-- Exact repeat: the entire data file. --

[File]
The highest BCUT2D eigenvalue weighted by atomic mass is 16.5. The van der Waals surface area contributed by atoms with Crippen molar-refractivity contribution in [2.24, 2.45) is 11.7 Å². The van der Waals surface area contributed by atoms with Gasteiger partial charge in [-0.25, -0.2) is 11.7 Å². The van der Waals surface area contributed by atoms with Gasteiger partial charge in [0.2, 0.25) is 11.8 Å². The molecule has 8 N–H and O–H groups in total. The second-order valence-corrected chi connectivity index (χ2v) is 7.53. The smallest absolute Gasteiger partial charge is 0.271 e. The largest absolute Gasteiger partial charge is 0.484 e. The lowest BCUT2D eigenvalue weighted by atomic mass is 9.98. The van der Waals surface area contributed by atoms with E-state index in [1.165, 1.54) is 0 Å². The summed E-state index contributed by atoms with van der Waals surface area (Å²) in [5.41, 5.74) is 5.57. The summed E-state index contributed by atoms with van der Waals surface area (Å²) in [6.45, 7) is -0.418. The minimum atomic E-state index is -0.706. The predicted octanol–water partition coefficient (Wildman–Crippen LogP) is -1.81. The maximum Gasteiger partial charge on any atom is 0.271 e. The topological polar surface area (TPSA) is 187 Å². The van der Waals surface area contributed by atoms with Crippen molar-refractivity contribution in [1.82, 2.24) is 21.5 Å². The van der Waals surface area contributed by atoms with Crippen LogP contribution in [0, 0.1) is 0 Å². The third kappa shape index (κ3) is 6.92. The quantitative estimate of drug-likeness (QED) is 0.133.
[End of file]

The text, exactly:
The highest BCUT2D eigenvalue weighted by atomic mass is 16.5. The van der Waals surface area contributed by atoms with Crippen molar-refractivity contribution in [2.24, 2.45) is 11.7 Å². The van der Waals surface area contributed by atoms with Gasteiger partial charge in [-0.25, -0.2) is 11.7 Å². The van der Waals surface area contributed by atoms with Gasteiger partial charge in [0.2, 0.25) is 11.8 Å². The molecule has 8 N–H and O–H groups in total. The second-order valence-corrected chi connectivity index (χ2v) is 7.53. The smallest absolute Gasteiger partial charge is 0.271 e. The largest absolute Gasteiger partial charge is 0.484 e. The lowest BCUT2D eigenvalue weighted by atomic mass is 9.98. The van der Waals surface area contributed by atoms with E-state index in [1.165, 1.54) is 0 Å². The summed E-state index contributed by atoms with van der Waals surface area (Å²) in [5.41, 5.74) is 5.57. The summed E-state index contributed by atoms with van der Waals surface area (Å²) in [6.45, 7) is -0.418. The minimum atomic E-state index is -0.706. The predicted octanol–water partition coefficient (Wildman–Crippen LogP) is -1.81. The maximum Gasteiger partial charge on any atom is 0.271 e. The topological polar surface area (TPSA) is 187 Å². The van der Waals surface area contributed by atoms with Crippen molar-refractivity contribution in [1.82, 2.24) is 21.5 Å². The van der Waals surface area contributed by atoms with Crippen LogP contribution in [0, 0.1) is 0 Å². The third kappa shape index (κ3) is 6.92. The quantitative estimate of drug-likeness (QED) is 0.133.